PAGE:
being a mom
STFU Parents: When Moms Lose Their Identity On Facebook
One of the most common complaints I hear fromÂ STFU, ParentsÂ readers is the concern overÂ losing a friendÂ post-baby. I’ve received hundreds of emails aboutÂ this subject, and the majority of the emotional outpourings aren’t even related to the submissions themselves. They’re related to a longer history, a backstory that unravels when a submitter tries to explain the meaning behind a submission. Sometimes I get the sense from submitters that the point of emailing wasn’t even to submit to the blog, but to share a sentiment in the hopes of feeling understood. As much as I don’t believe that parents and non-parents can’t get along or remainÂ close friendsÂ after babies wedge themselves into every hour of a new parent’s life, the truth is, there are a lot of frustrated and lonely folks who are left wonderingÂ where their friend(s) went. They ask themselves if it’s “them.” Maybe they’re not paying enough attention to the friend’s new post-baby stories. Maybe they’re not exhibiting enough interest. Or maybe they’re exhibitingÂ tooÂ muchÂ interest? Ultimately, I think most people come to realize that babies transform parents’ entire lives — and, occasionally,Â their personalities, too.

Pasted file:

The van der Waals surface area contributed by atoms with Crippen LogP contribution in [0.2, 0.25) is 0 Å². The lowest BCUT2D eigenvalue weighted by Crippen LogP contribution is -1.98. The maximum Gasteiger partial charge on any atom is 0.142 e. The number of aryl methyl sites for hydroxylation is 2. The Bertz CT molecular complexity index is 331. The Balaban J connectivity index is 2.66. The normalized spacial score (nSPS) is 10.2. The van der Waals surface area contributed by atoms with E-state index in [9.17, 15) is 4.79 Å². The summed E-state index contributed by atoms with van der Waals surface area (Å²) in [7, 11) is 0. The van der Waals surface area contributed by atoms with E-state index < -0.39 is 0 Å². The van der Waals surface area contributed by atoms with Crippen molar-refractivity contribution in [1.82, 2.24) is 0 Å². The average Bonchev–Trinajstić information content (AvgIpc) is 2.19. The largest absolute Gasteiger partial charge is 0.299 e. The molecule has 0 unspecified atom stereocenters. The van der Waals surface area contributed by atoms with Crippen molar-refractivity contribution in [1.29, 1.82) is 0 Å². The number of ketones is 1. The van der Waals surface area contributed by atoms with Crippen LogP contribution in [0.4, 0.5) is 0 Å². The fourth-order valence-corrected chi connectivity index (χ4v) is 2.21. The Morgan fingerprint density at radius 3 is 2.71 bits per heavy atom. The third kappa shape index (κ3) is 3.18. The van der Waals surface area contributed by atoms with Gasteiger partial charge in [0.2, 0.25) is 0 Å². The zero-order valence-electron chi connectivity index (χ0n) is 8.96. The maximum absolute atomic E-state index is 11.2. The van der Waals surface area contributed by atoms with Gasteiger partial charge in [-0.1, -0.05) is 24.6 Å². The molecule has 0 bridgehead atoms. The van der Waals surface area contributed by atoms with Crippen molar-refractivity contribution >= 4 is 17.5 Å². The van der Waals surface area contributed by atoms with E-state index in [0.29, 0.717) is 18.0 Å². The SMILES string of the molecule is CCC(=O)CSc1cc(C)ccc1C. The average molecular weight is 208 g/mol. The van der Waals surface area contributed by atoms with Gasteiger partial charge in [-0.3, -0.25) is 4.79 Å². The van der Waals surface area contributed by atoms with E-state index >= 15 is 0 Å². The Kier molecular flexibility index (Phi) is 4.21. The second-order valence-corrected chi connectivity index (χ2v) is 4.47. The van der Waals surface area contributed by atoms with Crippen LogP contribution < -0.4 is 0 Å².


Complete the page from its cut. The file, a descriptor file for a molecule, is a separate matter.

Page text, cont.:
The types of relationships I’ve heard about that match this description run the gamut, and not everyone who feels like she’s mourning the loss of a friendship is a non-parent. The upset usually has very little to do with Friend A being disinterested in hearing about Friend B’s baby, but rather Friend A feeling like she doesn’t even recognize Friend B anymore. Most people (even us heathens without children) are genuinely excited to see the latest baby pics and follow along with theÂ documomtationÂ of big milestones on Facebook (as allÂ “quality” friendsÂ in 2014 should). It’s not the baby fodder that leads to the loss of friendship. It’s the fact that some people justÂ changeÂ after having kids — a shift that parents of the internet are anything but shy about detailing on their blogs and on sites likeÂ Huffington Post ParentsÂ andÂ Scary Mommy. While these posts are funny, they often seem to translate to, “I’m a MOM now, so don’t ask me to “go out for drinks” unless they come in a sippy cup! And no, I won’t attend events that require attire other than yoga pants, and I won’t apologize for not caring about yourÂ meaningless lifeÂ when I’ve got my awesome kid on my mind, because guess what? He’s more interesting than your marathon training or political views or whatever it is you want to chat about.”